Hold me against the sun

I am see-through

I am sea, I wade through

though I cannot swim

in your eyes I drown

I have lost my voice.

Hold me against your heart

before I return to foam.

You pulled all the poetry out of me and now I have nothing left.

I am barefooted as I walk through your cellar, careful not to stir up the dust.

You do not take your boots off as you stomp through my mind, love letters wedged between the floorboards falling into my mouth, asking to be read aloud.

Not to be dramatic or something, though.

His black curls unfurl on his sharp shoulders, a crown that nobody can see, but everyone can feel.

You sit in the attic, because it’s the furthest away from where he’d be. He folded up your pulse and put it in his pocket. Six months feel like eternity when you’re apart, eternity feels like a heartbeat when you’re next to him.

Your phone dings. Your heart is in your throat. His name flashes on your screen, a combination of letters that makes your jaw tighten involuntarily.

They recently set up an Internet connection in the Underworld. It’s shaky at best, and the video calls are one pixel away from severe myopia, but you’re thankful. Even the blurry shape of him is better than nothing. And some days, nothing is all there is. Some days, he doesn’t even see your messages. Other days, you don’t see his. It’s a strange tug of war, in which the two sides of the scale are never in perfect harmony - someone always misses the other more. It feels unfair, and it feels like needles stuck in your heart, and it feels like new people you’re getting sick of meeting, and things you no longer feel like doing. But it’s only six months, you tell yourself. Six months and you can go back. You’re not sure if you taught him anything, but you’re fairly confident he taught you patience.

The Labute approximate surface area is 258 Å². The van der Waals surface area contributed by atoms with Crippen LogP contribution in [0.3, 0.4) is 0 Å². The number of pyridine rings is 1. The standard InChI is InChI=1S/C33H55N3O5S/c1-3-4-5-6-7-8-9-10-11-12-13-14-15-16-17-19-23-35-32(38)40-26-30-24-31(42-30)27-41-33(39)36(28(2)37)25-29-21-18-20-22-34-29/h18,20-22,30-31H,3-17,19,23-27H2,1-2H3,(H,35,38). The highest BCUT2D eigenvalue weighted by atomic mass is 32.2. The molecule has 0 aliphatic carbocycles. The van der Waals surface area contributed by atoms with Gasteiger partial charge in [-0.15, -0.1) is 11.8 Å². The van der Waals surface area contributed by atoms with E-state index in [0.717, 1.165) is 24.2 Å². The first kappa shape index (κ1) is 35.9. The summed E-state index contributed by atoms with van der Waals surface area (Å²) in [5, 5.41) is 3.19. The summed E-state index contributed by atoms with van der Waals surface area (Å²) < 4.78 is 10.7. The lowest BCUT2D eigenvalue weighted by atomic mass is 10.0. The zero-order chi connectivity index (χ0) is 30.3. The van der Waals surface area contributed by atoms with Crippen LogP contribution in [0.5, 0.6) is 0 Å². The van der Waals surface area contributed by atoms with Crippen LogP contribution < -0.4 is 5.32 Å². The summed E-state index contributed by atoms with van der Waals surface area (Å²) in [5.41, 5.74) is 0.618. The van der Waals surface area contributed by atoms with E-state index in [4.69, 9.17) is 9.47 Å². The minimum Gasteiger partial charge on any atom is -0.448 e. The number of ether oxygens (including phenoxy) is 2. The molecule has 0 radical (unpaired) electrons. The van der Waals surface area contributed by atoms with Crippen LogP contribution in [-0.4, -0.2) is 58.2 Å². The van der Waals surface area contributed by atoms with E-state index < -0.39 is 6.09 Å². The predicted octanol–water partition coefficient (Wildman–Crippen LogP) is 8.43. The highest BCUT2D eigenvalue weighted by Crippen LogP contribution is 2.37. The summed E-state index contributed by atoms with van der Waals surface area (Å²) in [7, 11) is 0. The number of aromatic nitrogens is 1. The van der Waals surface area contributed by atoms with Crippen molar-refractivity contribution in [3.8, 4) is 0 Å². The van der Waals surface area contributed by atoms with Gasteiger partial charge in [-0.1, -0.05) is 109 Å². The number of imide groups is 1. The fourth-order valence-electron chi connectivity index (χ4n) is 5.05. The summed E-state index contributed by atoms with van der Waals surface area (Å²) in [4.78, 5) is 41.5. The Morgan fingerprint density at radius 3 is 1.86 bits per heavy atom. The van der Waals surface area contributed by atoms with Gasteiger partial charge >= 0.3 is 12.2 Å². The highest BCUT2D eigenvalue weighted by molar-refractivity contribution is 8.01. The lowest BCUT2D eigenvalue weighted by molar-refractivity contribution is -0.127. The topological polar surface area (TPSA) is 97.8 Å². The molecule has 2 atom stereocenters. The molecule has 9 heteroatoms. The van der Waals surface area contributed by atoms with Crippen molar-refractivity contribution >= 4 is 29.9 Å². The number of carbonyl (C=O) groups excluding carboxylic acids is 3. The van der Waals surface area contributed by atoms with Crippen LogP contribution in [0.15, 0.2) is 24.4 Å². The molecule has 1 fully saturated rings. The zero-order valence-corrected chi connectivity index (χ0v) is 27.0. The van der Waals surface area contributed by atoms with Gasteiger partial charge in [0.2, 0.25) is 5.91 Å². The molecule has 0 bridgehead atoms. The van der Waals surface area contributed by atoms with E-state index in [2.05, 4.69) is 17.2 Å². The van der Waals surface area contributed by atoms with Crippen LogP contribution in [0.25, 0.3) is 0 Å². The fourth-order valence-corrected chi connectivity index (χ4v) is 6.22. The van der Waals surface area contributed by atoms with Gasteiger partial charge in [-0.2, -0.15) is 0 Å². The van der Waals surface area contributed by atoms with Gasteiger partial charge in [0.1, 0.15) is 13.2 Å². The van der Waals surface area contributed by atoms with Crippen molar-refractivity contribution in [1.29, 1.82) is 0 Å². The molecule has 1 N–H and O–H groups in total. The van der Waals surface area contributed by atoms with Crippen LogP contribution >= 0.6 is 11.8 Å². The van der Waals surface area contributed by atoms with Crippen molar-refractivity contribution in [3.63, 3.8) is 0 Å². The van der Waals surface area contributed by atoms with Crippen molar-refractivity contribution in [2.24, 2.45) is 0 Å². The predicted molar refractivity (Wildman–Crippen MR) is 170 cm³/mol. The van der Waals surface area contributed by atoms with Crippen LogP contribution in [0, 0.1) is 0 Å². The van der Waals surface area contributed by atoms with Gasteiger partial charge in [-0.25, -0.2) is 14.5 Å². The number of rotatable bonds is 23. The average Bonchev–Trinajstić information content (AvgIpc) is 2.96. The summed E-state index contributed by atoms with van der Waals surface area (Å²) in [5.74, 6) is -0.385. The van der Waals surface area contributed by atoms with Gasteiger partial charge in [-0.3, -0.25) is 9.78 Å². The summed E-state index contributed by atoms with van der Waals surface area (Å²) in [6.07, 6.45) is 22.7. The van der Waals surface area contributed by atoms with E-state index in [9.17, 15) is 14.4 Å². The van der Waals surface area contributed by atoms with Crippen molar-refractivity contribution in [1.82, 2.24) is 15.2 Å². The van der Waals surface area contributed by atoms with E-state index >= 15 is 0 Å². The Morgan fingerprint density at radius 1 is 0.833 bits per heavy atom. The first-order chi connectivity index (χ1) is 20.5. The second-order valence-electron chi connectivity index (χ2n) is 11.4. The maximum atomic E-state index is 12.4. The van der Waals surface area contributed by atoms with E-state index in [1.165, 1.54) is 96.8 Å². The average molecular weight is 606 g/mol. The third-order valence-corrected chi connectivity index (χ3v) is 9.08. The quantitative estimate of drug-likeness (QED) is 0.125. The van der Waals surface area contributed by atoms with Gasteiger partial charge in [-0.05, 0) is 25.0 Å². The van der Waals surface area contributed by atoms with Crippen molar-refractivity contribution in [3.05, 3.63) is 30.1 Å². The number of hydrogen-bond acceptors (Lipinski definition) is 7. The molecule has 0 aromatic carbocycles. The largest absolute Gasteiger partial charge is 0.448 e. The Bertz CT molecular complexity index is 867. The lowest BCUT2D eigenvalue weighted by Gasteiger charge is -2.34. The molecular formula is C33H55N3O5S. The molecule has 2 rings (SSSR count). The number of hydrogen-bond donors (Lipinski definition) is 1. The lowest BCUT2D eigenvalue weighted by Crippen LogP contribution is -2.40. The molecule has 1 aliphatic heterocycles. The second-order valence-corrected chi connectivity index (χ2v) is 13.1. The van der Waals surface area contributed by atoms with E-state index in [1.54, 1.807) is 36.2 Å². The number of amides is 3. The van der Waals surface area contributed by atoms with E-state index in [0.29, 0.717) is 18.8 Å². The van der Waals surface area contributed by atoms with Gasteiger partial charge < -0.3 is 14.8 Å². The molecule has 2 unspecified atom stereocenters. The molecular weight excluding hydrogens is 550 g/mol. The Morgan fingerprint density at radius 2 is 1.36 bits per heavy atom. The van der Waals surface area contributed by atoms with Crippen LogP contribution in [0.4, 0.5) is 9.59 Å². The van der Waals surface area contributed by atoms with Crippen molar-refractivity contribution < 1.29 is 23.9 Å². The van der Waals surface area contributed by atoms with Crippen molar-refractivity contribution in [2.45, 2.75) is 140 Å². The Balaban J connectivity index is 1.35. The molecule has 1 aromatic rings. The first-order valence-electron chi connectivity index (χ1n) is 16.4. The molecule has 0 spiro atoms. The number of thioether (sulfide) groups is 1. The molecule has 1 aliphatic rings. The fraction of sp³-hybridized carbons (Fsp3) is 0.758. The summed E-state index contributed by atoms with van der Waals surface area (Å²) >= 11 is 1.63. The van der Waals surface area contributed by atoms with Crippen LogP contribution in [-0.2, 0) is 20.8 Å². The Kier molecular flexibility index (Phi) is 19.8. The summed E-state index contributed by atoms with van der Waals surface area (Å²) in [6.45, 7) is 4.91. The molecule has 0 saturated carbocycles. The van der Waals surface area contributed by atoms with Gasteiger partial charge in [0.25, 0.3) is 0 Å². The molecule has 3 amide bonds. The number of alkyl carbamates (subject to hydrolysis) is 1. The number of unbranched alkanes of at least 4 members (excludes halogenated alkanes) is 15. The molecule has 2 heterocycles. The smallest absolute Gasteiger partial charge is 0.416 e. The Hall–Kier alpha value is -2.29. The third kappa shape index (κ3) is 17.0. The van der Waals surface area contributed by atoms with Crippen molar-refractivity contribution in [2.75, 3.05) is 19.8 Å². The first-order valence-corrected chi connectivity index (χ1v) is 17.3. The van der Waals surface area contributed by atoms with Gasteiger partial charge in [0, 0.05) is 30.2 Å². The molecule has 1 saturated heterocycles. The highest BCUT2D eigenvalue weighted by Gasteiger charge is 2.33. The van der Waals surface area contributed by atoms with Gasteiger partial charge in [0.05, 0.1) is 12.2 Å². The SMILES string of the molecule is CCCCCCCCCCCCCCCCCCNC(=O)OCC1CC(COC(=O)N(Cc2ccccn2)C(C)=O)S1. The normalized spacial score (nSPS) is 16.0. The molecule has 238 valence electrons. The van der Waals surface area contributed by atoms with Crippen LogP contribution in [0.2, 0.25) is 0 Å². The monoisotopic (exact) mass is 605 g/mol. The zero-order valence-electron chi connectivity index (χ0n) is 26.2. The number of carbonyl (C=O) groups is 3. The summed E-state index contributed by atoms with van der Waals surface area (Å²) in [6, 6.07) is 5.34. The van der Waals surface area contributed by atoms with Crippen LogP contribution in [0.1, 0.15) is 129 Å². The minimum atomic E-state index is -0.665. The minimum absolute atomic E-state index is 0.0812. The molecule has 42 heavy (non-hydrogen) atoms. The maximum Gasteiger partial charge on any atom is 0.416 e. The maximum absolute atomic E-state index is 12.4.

Whoever decided on the linearity of time can go choke, you think, as you catch yourself staring into space yet again. If time is linear, memory folds in on itself like croissant dough - over and over again until you’ve revisited the same moment so many times it’s fading away.

Write it. Send it.